Blog – Christian Counseling
By Guy Ascherman, MA, LMFT, LPCC, Life Coach
Why Christian Therapy? Part 5 of 10 – Body, Soul, Spirit
Christian therapy attempts to minister to the body, soul, and spirit. These three concepts, depending upon how they are defined, may overlap significantly and should be considered collectively to treat the whole person. Most therapists agree that therapy possesses a “spiritual” element, but definitions of spiritual are diverse. The secular perspective to “spiritual” may fit better in the Christian definition of the soul – the emotions, will, and intellect. Ministering only to the emotions, will and intellect (mind, thinking) of the client implies that a “spiritual” perspective is found only to the “deity” within the client, and not directed to the Lord external to the individual, the loving and healing God of the Bible.
It is my experience that Christian clients do not always understand if the difficulties they are facing are spiritual in nature (relationship with God), emotional in nature (relationship with others or conflict within), or possibly even connected to their physical health. A struggle within one’s emotions, will, and thinking is often then projected onto the Lord, developing into an unnecessary spiritual problem, causing people to ask, “Where is God? He has abandoned me.” Many times a spiritual problem is developed from unresolved emotional problems.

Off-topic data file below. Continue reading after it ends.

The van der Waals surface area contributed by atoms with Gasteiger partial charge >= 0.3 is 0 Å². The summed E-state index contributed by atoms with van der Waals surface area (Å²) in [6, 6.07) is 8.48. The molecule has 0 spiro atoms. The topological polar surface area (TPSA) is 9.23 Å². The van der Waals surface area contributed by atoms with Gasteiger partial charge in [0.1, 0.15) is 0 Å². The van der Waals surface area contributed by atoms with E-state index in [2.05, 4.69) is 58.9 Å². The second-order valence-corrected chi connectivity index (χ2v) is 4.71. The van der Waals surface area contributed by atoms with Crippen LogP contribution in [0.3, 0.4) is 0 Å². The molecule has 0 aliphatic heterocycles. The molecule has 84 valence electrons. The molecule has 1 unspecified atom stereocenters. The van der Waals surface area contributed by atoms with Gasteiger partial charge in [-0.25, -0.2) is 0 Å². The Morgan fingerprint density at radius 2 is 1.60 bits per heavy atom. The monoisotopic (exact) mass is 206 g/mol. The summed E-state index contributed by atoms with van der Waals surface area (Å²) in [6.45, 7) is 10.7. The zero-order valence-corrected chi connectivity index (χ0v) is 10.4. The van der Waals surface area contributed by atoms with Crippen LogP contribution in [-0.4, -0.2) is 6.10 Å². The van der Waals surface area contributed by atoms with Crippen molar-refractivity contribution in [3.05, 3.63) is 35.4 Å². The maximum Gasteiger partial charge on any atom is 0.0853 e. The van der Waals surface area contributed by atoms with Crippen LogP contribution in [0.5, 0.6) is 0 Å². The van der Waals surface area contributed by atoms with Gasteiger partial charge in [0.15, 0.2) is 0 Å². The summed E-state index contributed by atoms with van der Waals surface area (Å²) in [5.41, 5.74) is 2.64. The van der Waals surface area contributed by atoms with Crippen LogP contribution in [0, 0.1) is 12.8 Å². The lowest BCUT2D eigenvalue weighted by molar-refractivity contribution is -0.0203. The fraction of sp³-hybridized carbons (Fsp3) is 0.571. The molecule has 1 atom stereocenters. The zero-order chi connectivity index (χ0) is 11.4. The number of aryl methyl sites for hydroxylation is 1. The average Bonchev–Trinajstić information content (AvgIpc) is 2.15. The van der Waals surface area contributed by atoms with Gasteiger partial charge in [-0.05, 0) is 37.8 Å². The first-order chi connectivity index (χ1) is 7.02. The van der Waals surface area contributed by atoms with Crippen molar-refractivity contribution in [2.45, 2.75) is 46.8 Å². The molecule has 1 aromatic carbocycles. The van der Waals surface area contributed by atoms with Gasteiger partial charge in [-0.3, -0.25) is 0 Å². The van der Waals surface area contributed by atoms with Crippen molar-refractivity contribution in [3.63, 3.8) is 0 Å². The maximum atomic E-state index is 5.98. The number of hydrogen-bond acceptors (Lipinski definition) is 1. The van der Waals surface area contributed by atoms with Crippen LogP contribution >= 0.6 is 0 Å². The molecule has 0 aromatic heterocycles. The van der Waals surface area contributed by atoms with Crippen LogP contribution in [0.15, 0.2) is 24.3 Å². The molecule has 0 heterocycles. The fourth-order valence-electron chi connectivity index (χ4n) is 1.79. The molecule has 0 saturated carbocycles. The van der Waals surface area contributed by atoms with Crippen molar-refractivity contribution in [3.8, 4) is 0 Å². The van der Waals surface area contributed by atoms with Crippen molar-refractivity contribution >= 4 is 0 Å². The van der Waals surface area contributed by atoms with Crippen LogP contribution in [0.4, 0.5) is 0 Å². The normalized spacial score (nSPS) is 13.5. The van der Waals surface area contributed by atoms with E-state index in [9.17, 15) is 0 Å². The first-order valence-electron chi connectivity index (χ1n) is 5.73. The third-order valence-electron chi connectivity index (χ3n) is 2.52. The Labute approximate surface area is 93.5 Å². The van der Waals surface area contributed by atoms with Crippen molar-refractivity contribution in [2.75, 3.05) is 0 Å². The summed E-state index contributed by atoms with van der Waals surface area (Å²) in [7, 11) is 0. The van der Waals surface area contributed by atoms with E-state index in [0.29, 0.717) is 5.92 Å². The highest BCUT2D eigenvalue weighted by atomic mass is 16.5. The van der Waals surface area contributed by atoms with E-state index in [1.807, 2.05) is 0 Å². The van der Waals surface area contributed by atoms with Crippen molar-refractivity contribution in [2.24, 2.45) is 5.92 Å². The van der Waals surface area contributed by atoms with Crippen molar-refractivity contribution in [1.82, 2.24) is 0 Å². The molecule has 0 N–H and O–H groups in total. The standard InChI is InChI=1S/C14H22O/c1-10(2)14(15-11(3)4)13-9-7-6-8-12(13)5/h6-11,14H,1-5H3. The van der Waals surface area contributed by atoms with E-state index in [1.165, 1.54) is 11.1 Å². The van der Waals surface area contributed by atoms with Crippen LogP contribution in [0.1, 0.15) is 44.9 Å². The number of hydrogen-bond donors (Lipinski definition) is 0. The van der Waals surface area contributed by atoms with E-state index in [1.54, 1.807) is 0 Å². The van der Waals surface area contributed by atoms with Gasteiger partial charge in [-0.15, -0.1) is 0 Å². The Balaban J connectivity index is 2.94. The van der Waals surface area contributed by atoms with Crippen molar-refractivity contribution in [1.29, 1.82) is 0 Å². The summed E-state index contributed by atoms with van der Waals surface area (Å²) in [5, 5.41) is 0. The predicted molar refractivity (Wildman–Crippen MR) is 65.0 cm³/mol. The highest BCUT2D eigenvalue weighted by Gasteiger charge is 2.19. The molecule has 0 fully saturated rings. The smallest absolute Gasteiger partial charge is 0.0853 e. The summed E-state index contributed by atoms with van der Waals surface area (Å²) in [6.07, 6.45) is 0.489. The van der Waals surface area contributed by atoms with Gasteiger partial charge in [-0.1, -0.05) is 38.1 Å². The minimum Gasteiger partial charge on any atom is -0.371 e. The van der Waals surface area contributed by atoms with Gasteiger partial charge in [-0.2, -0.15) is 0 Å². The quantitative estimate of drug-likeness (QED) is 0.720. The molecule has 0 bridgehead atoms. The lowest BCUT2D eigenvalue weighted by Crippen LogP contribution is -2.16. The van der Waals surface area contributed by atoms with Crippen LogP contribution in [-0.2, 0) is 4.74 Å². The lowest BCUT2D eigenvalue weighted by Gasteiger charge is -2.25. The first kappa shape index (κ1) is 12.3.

Let’s begin with a very brief psychological framework of the spirit, soul, and body.
The Christian perspective believes that man, in his fallen state, has a distorted view of God, others, and self, thus impacting every area of life. Only when one’s views of God, based on His instruction, can the soul and body then find spiritual leadership in finding health. Our soul needs love, belonging, achievement, recognition, and security, which are lacking because we are not connected spiritually with the One Who provides these needs. Our thoughts and worth have been negatively impacted by sin and guilt, and our unhealthy relationships that create pain and emotional suffering. Because people feel guilt and shame, they often run from it by running from God instead of running to Him in hours of great need. Some may even deny God in times of great conflict. Contrary to the false worldly stereotypes of Churches and Christians, Christianity heals guilt and shame. It does not create it. Shame is part of the human condition because of our fallen nature. Jesus is the solution, which leads to health in spirit, soul, and body.